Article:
“I began to realize that I needed a vessel to hold all these things,” Reynolds said during an interview this week.
Reynolds drew influence from frequent collaborators Steve Reich and Meredith Monk, as well as his own interests and his work when he was part of ETHEL, to become more inclusive of technology in his performances. He looked at rock concerts as examples of how shows could be more compelling, all-encompassing experiences, and he looked to painting for a thematic boost in devising his performance platform.
“The name ‘Still Life With Microphone’ came into my mind, as this idea of a still life is a discipline that a visual artist uses to examine all angles of something to pull out of it what they can see — and practice a tableaux of creating that object or working with light — or in my case, working with programming,” he said.
“It was a very important to me to create larger contexts for people to listen to music, because there would be the traditional concert venue of just presenting a bunch of people in a row — after each there is applause and there’s a bow. All of this became very, very boring to me.”
The first incarnation was performed in Brooklyn with two improvising actors, a singer, a bass clarinetist, electronics and a percussionist, alongside fully designed sets. Reynolds took this stage version to become site specific, in this case in New York City in a space across from Grand Central Station. It featured a cast of eight and a wall of boom boxes, and spoke to the improvisational type of preparation that precedes performance improvisation for Reynolds.
He did another version in a residency that involved performances at colleges that made use of whatever instruments were available at the performance space. He would teach the players to improvise and follow him as a conductor.
“It became this attempt by me to say, whatever situation you want to throw at me, let’s make some music together inside of that situation, using these tools and this context,” he said.
Reynolds left ETHEL in 2005 to work more seriously on his solo projects, and it was in this period that “Still Life For A Microphone 10″ was born.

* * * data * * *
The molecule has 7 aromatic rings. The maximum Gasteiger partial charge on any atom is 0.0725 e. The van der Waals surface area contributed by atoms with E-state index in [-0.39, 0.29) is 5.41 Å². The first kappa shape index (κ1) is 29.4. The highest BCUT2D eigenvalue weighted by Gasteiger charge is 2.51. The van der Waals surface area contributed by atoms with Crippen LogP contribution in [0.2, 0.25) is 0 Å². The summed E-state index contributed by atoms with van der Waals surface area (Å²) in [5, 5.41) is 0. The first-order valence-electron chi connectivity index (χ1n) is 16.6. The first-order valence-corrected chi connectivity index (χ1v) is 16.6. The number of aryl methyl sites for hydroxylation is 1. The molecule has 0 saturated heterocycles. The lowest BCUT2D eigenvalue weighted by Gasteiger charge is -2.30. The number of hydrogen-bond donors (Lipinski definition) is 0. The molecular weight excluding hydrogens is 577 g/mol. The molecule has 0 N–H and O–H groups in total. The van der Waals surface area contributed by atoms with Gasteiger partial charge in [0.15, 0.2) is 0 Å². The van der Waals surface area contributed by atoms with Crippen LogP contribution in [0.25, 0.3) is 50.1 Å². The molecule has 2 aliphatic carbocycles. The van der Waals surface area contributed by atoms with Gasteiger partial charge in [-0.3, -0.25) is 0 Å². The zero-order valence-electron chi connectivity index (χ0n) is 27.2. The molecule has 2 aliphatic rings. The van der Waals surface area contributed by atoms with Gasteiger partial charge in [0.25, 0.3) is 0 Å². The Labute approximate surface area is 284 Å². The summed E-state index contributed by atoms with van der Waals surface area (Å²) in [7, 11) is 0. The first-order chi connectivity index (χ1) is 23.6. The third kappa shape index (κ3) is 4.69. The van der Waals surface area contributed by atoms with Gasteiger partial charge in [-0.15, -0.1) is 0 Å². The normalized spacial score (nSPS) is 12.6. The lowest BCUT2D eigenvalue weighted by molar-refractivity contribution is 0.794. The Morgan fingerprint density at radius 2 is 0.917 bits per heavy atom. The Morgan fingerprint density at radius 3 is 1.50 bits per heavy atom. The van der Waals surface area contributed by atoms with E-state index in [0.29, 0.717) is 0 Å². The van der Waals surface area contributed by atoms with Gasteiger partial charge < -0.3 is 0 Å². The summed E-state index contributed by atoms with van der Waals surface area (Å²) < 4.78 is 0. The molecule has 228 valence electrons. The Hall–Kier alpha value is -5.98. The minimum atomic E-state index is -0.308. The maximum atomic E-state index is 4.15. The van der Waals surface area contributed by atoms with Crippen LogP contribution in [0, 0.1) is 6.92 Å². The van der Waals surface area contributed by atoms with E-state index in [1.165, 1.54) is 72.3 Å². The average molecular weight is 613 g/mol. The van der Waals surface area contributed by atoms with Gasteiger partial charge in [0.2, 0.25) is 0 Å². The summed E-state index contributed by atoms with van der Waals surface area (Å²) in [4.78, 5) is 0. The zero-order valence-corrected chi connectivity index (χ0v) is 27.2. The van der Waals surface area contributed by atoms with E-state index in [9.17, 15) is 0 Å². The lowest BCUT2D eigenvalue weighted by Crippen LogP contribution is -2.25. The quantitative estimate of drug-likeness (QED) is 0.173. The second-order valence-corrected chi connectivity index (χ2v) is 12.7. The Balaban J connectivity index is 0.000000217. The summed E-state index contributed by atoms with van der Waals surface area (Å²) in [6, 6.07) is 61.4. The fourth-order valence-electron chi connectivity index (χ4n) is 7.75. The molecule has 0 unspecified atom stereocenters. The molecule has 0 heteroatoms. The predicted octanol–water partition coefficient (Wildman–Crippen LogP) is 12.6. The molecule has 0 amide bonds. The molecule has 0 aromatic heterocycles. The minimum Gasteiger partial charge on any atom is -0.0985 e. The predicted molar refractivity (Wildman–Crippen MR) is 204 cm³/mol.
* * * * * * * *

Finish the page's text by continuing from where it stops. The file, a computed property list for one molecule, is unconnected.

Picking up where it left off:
“It was like, I’m going to take video and me and my laptop, and that’s going to be it,” he said. “So we do two or three screens of video and so on. Now I’m using robots.”
What Reynolds sought — and found and perfected — was a structure that offered freedom through a format that promised unpredictability.
“What I like to call ‘Still Life For Microphone’ is almost a performance format — that’s the technical term I would use for it — but what it really is is simply an event, a spectacle, an event, a concert,” he said. “It’s not a violin recital, because you’re going to be hearing a lot of violin, but it’s not like I’m going to be playing Debussy or Ravel, playing concert pieces.”
While his process of putting each show together involves some inevitable regular chores of organization, he always launches with a flight into the unknown as a way to propel him even further as he enters more recognizable performing territory.
“I always create at least one new piece from scratch — total blank slate — improvised from beginning to end,” Reynolds said. “I like to do seven minutes or so. That’s an exercise. I usually use it to start out a concert because it wipes my slate clean and begins from nothing. And I really, really love that practice of making music, so I get to make a full-on piece that has an arc that works, and I get to create it from the ground up with no preconceived notions.”